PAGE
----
Tomás held up his hands. “Hold on. Slow down. Who is looking for me? Who’s hurt?”
“Duon. Your friend Duon is in my apartment. Sleeping on the couch, waiting for you. His cousins beat him up, and his grandmother kicked him out.” He frowned. “Or he ran away. I’m not entirely sure.”
Tomás sagged, staring stupidly at Spenser. Worry tangled with weariness and shock, though to his shame, his predominant emotion wasn’t an eagerness to help but rather a sense of exhaustion. I can’t take on anymore.Pushing this thought aside, Tomás drew an unsteady breath and forced himself to stand straight. “It’s okay. Thanks for taking care of him. I’ll move him over to our place and figure out where to go from here.”
Spenser held up a hand. “There’s one other problem. It’s fine for him to go with you, since he clearly knows you, but he’s been badly beaten. And I’m a teacher, which means I’m a mandatory reporter.”
Tomás stilled. “Mandatory reporter of what? To whom?”
“Of child abuse, and possibly neglect. The beating was done by his cousins, and it was his grandmother who kicked him out. I don’t have a choice. I have to call DHS.”
Tomás could only blink at Spenser until disbelief gave way to quiet rage. “Tell me you’re kidding.”
Spenser stood straighter, jutting out his chin. “This is a serious situation. I can’t send Duon home to be hurt again. Maybe it will work out with his grandmother, maybe he’s wrong and she’s worried for him, not glad he’s gone, but if not—”
Goddamned white people. The thought of what this asshole’s searching for a savior cookie would do to Duon and possibly Tomás’s family made him tremble with rage. “Whatever the hell is wrong with Duon and his family, bringing the Department of Human Services into it isn’t going to fix shit. I can take care of this, but you can’t—”
“You don’t get to figure out where to go from here, and neither do I.”
Oh Jesus Christ. The sick feeling in Tomás’s stomach curdled into full-on dread. White boy wasn’t cute at all, not anymore. He was a meddling monster determined to wreck everything. “You have no idea what it means, calling in DHS. You have no idea what you’ll do to Duon.” To me.
“I do, actually.” Spenser looked about as weary as Tomás, but he had steel about him as he gestured to the closed door of his apartment. “Why don’t you come inside, and we can all work together to get him through this situation?”
Tomás thought fleetingly of his promised dinner waiting in the oven. Of the silence in his apartment, the soft solitude of his bed. Of his parents and his nieces and nephew, who were due to come home any moment. Then he thought about Duon huddled in this stranger’s apartment.
Nodding, Tomás gathered his mental forces and followed Spenser inside.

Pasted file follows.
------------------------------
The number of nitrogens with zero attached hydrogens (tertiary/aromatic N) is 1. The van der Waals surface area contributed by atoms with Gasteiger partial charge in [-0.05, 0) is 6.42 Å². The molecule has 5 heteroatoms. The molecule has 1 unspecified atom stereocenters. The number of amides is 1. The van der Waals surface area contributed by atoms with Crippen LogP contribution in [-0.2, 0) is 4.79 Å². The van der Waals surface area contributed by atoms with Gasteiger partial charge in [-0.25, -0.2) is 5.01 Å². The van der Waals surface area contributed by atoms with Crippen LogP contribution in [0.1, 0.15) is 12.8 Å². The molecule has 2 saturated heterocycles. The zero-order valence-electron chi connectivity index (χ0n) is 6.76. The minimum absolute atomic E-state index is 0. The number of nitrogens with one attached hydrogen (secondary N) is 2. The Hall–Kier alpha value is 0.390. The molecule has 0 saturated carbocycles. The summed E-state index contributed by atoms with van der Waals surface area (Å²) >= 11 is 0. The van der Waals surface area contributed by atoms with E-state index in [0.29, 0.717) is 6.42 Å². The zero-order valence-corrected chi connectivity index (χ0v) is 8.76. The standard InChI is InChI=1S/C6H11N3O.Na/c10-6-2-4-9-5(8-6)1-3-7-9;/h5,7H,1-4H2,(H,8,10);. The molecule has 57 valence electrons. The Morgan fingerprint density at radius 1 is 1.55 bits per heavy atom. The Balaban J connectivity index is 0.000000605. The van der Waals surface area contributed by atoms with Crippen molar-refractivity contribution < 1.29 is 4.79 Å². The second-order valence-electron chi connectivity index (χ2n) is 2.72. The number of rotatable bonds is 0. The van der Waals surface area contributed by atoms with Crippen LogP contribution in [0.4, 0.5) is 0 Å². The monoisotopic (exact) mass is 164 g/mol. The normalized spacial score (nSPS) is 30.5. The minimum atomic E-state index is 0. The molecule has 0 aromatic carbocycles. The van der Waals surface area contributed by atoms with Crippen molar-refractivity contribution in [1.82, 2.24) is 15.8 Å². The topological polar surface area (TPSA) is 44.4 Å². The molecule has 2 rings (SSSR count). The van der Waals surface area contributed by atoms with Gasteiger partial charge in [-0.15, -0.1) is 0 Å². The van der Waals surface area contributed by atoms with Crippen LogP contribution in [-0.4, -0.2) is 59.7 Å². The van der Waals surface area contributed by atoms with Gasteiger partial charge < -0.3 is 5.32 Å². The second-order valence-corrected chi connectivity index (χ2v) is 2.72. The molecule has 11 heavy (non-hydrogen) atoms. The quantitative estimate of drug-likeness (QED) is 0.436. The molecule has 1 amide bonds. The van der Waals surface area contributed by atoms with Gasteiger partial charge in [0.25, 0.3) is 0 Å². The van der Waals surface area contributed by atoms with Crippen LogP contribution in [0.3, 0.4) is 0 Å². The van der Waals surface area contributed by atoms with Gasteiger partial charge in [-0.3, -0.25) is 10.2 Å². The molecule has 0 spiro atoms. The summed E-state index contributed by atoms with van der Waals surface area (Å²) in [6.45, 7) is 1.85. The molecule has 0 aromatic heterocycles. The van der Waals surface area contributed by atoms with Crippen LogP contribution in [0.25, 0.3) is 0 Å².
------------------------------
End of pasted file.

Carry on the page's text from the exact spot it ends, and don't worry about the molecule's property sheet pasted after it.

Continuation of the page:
Dance with your heart, and love will follow.
Kindergarten teacher Spenser Harris has carved a quiet, stable future out of his tumultuous past, but his world turns upside down the night a homeless teen appears on his doorstep—a boy whose story mirrors the one Spenser has worked so hard to overcome. The decision to shelter Duon is easy. What’s tricky is juggling the network of caregivers in Duon’s life, especially Tomás Jimenez.
Tomás wouldn’t have hesitated to take Duon in, but his plate is already full working three jobs to support his family. Though Spenser’s carefully constructed walls are clearly designed to keep the world at bay, Tomás pushes past Spenser’s defenses, determined to ensure the man is worthy of his charge. As the two of them grow closer, Tomás dares to dream of a life beyond his responsibilities, and Spenser begins to believe he might finally find a home of his own after all.
But Spenser and Tomás’s world is poised to crash around their ears. Duon’s grandmother isn’t sure she wants him to be raised by a gay man and challenges Spenser’s custody. Tomás’s undocumented parents could be deported at any time, and all the while the state of Minnesota votes on a constitutional amendment against marriage equality and the US Supreme Court debates whether or not Spenser and Tomás get a happily ever after. All they can do is hold tight to their love, hope for a better future…and remind each other to enjoy the dance.
About the author
Heidi Cullinan has always enjoyed a good love story, provided it has a happy ending. Proud to be from the first Midwestern state with full marriage equality, Heidi is a vocal advocate for LGBT rights. She writes positive-outcome romances for LGBT characters struggling against insurmountable odds because she believes there’s no such thing as too much happy ever after. When Heidi isn't writing, she enjoys cooking, reading, playing with her cats, and watching television with her family. Find out more about Heidi at heidicullinan.com.